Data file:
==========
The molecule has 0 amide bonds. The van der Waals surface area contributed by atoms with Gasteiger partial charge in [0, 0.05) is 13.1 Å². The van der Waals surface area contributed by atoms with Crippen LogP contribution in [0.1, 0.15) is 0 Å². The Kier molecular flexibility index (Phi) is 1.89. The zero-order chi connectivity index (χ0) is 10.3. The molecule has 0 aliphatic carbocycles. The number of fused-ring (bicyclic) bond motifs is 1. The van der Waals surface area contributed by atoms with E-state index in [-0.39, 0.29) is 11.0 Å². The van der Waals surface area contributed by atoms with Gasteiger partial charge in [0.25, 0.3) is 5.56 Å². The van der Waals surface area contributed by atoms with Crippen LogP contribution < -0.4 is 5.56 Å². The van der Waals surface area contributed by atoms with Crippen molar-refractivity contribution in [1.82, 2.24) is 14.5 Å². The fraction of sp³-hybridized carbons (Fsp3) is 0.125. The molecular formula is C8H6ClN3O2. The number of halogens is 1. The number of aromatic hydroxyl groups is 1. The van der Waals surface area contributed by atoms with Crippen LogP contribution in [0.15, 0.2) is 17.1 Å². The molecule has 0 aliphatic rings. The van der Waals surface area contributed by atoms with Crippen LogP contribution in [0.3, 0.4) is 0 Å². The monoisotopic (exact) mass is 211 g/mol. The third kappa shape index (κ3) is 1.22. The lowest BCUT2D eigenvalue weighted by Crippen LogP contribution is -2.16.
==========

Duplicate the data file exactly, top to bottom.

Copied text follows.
The molecule has 0 amide bonds. The van der Waals surface area contributed by atoms with Gasteiger partial charge in [0, 0.05) is 13.1 Å². The van der Waals surface area contributed by atoms with Crippen LogP contribution in [0.1, 0.15) is 0 Å². The Kier molecular flexibility index (Phi) is 1.89. The zero-order chi connectivity index (χ0) is 10.3. The molecule has 0 aliphatic carbocycles. The number of fused-ring (bicyclic) bond motifs is 1. The van der Waals surface area contributed by atoms with E-state index in [-0.39, 0.29) is 11.0 Å². The van der Waals surface area contributed by atoms with Gasteiger partial charge in [0.25, 0.3) is 5.56 Å². The van der Waals surface area contributed by atoms with Crippen LogP contribution < -0.4 is 5.56 Å². The van der Waals surface area contributed by atoms with Crippen molar-refractivity contribution in [1.82, 2.24) is 14.5 Å². The fraction of sp³-hybridized carbons (Fsp3) is 0.125. The molecular formula is C8H6ClN3O2. The number of halogens is 1. The number of aromatic hydroxyl groups is 1. The van der Waals surface area contributed by atoms with Crippen LogP contribution in [0.15, 0.2) is 17.1 Å². The molecule has 0 aliphatic rings. The van der Waals surface area contributed by atoms with Crippen LogP contribution in [0.3, 0.4) is 0 Å². The monoisotopic (exact) mass is 211 g/mol. The third kappa shape index (κ3) is 1.22. The lowest BCUT2D eigenvalue weighted by Crippen LogP contribution is -2.16.